It was not just the fan magazines that were bitten by the numerology bug, but the stars themselves as well. While we all know stories of actors changing their names or using stage names for the sake of marketability (Marilyn Monroe) or because their name was already taken (John Hawkes), a Warner Bros. directory of “Stars, Players, and Directors” published in 1937 includes no less than two examples of actresses who reportedly changed their names for numerological reasons. Sheila Bromley’s biography begins, “When the numerologists were halfway through with Sheila Fulton, she was Sheila Manners: when they were all done, she was Sheila Bromley.” A similar scenario is described in the case of Anne Nagel, who was apparently was not superstitious “except for adding an “E” to her name Ann, the better to conform with numerology.”
Covering the whole history of numerology and number symbolism in films and television is the makings of an encyclopedia-sized book as opposed to an article. With that in mind, now that we’ve laid out the groundwork, let’s narrow our focus to the number 11. It’s November, tomorrow is the 11th, and if Stranger Things were a weekly television show, we would all be really excited about seeing episode 3 right now. Eleven is also a particularly significant number in numerology—at least when looking at what sources related to what I’ve previously described as “typical” numerology. Going into other texts on number symbolism, the picture painted regarding the significance of the number 11 is sparse and somewhat contradictory—which, of course, only makes it more interesting.
According to the Chambers Dictionary of the Unexplained (as well as a number of online sources I came across), 11 is considered a “master number” because it’s a repeated digit integer. This is significant enough that it gets special treatment. When calculating numerological profiles, the digits of larger numbers are repeatedly added until they are reduced down to a single digit—unless they add up to 11. Instead of being added again to end up with 2, it remains 11. This is also the case for the other two master numbers, 22 and 33.
So, what traits are supposed to be associated with 11? Going back to the Chambers Dictionary, 11 represents intuition, as well as “illumination, psychic awareness, and idealism.” It’s associated with “old souls” and therefore linked to reincarnation and the existence of previous lives. On the less positive side, the influence of 2, 11’s “root number,” makes those associated with 11 prone to inner conflict—“an 11 may walk a fine line between greatness and self-destruction.” They also tend to be full of “nervous energy” and prone to “intense emotions.” Though several numerology websites elaborate further in sometimes contradictory ways, the features mentioned above seem relatively consistent. Outside of describing personality traits, a numerologist consulted by USA Today for an article published on 11/11/11 described the number 11 as a kind of doorway, and therefore a good starting date/time, because it consists of two 1s and one signifies beginning.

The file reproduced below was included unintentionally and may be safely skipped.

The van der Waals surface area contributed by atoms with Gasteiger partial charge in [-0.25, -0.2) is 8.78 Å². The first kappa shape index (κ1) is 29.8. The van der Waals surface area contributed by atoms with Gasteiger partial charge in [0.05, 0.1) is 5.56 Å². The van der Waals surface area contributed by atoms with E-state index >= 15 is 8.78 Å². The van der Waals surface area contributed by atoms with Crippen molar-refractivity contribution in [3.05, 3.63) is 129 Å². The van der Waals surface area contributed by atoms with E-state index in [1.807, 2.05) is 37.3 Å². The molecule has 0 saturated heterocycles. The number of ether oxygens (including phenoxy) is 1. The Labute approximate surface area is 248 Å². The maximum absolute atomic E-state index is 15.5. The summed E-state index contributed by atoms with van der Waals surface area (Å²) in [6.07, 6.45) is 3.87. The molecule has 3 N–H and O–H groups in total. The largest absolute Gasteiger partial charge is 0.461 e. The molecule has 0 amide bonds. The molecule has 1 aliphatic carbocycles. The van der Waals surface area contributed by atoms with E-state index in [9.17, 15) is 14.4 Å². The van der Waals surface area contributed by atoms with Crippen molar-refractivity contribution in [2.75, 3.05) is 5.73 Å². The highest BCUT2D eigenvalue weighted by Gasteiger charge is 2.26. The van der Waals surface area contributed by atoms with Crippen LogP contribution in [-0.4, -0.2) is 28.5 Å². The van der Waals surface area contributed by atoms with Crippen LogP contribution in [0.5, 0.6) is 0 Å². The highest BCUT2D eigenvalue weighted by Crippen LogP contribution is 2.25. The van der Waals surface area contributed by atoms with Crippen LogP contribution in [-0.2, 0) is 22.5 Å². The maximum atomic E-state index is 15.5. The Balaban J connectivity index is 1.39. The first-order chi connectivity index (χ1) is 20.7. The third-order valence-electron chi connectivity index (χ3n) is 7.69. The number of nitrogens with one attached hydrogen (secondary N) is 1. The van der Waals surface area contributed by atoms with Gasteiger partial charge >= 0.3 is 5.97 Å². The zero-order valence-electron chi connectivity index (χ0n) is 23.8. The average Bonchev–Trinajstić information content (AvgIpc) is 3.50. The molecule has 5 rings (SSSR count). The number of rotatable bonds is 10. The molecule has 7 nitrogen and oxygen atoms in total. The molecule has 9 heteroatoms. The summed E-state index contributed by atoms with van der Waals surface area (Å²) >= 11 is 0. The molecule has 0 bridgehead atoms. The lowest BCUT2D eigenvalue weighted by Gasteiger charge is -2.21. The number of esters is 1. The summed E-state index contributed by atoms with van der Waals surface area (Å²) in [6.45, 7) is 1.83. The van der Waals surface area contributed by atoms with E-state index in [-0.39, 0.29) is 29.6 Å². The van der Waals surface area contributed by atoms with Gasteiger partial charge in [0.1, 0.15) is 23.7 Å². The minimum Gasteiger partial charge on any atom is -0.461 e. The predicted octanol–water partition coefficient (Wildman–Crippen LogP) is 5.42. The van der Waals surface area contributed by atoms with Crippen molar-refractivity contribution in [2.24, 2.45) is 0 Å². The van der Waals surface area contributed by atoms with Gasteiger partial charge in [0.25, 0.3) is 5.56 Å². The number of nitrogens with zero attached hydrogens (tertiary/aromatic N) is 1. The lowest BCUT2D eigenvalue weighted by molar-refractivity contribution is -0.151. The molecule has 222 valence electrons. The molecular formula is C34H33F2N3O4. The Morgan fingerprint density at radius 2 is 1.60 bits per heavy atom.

It’s when looking at texts that more generally describe the significance of the number 11 that things get confusing. In Numbers: Their Meaning and Magic, first published in 1912, author Isidore Kozminsky cites one 17th century astrologer who classes the number as “prosperous,” and a lot of other figures who have far more negative things to say. He quotes occultist Francis Barrett, who refers to eleven as the “number of sins and the penitent” and a Wescott (perhaps Brooke Foss Westcott) who says that 11 is “a number with an evil reputation among all peoples.” Kozminsky also claims that 11 used to be known in Jewish folklore symbolic of Lilith, Adam’s evil demonic first wife and ret-con rationalizing why Genesis features two seemingly conflicting origin of womankind stories. He then lists the occult symbols associated with the number 11 as a clenched fist, a muzzled lion, and “Force” as pictured by a young girl closing the jaws of a lion. The chapter on 11 concludes by saying that its a number of “violence, power, bravery, energy, success in fearless ventures, liberty, [and] the knowledge of how to ‘rule the stars.’”
Annemarie Schimmel’s much more recent book on number symbolism, The Mystery of Numbers, published in 1993, also touches on more negative than positive connotations and that 11 was a number connected to sin which often featured in Medieval theological works as “the 11 heads of error,” but then goes on to discuss the Muslim Brethren of Purity, who apparently regarded it as a “mute” number. What that is supposed to actually mean is not clarified, but it hardly seems to align with Kozminsky’s violence and power thing.
Beyond these two books, though, it is quite difficult to find sources about the historical symbolism of eleven, especially in comparison to numbers one through nine.
Of course, no discussion of 11 and numerology would be complete without mentioning 9/11, but putting together 9/11 and numerology leads down a conspiracy theory rabbit hole to an alternate universe that I have no particular desire to visit, so I’m going to just leave it at that.